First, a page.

The Heat Index Rises on College Football
After the tragic death of Maryland football player Jordan McNair and allegations of a toxic culture at the University of Maryland, the spotlight has once again been shone on the demands of rigorous college football workouts in the offseason and preseason camp.
To understand the context of today it's worthwhile to go back to August 2001. Minnesota Vikings Offensive Tackle Korey Stringer collapsed and died during training camp. Just days later Northwestern football player Rashidi Wheeler collapsed and died during offseason workouts.
Those deaths sparked conversations about training camp, conditioning and about what type of oversight the medical and coaching staffs should have. That led to years of positive change.
In 2002 Houston Texans Head Coach Dom Capers, concerned about the intense Texas heat, broke tradition when he decided his team would never have two consecutive days of two-a-day practices. He started a 2-1-2-1 routine where his team would alternate two-a-days with one-a-day practices.
His idea gained a big proponent in Texas Head Coach Mack Brown who brought the idea to the college level. That started a movement away from a camp filled with grueling consecutive days of two-a-days in the heat.
It lead to more regulations on how many days teams could practice in full pads and how many days of live scrimmaging a team could have. The NCAA even established a set of “acclimation days” intended to build up to full pad preseason workouts.
Eventually it led to the complete elimination of two-a-day practices.
One of the adjustments made at Penn State after 2001 was utilizing the “Wet Bulb” measurement of temperature and relative humility to determine safe practice and workout conditions. If that measurement neared an unsafe level the team doctor had the ultimate authority to shut down a practice.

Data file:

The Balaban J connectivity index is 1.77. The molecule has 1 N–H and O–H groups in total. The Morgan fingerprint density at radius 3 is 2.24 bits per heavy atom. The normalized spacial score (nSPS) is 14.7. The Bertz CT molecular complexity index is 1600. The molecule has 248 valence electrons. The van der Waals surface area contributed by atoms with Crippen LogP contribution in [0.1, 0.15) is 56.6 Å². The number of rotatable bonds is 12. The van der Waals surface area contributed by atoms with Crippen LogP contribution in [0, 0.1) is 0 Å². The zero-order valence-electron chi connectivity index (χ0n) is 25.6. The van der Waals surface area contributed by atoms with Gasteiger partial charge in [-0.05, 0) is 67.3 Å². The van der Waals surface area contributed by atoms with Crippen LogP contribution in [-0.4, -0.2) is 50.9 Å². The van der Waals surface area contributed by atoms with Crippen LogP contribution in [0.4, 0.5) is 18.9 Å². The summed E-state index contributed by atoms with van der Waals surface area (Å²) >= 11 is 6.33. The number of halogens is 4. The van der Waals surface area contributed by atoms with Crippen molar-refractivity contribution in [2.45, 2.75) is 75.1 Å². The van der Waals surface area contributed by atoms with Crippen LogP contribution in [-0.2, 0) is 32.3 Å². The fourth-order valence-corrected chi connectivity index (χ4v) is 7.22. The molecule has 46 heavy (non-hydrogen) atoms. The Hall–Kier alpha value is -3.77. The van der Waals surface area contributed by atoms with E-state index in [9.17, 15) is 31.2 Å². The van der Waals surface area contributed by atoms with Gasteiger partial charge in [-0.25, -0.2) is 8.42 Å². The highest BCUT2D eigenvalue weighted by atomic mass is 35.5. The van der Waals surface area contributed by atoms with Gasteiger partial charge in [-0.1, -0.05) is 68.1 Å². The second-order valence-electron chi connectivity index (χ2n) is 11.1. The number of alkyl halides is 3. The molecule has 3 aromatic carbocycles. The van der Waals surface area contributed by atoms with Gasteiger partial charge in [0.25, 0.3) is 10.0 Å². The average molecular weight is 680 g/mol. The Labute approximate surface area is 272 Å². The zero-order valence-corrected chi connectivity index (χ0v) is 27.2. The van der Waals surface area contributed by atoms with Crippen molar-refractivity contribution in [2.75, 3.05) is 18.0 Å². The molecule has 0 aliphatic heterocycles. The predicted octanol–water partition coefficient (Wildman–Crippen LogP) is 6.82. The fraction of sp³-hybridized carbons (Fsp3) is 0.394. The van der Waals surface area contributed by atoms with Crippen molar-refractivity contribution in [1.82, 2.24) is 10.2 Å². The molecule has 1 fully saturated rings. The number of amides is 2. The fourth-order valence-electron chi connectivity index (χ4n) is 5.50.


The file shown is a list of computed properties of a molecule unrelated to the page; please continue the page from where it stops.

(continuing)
As for the offseason workouts, they’ve always been seen as a “proving ground.” Coaches get players up for 6 am workouts in the winter. In the summer they are in the heat of the day to forge a mental toughness for the upcoming season.
After 2001 new protocols were established requiring medical staff to be on site and a uniform plan to be followed in the event that something goes wrong. But even with all this, there are things that can go wrong. Football is a sport where many coaches believe the answer is always more practice, more workouts and in pushing players to their fullest limits.
Sometimes a new head coach sees many of the players recruited by the previous staff as not being good enough or not fitting the new system. The offseason workouts become the place where they push them to the point where many of those players will quit the team. The new coach gets those scholarships back to recruit new players.
It sounds brutal but every new coach knows he must produce within 2 or 3 years or get fired. They want to get as many of their guys in the system as they can. So with the pressure that coaches face, there are those who will exert that pressure downward and push the limits of what the players can handle.
But with the heat index already high on football coaches, player safety relies on a fully empowered medical staff able to intercede without repercussion to protect the health of the players. After all football is just a game, one that should never take precedence over the safety of the young men who play it.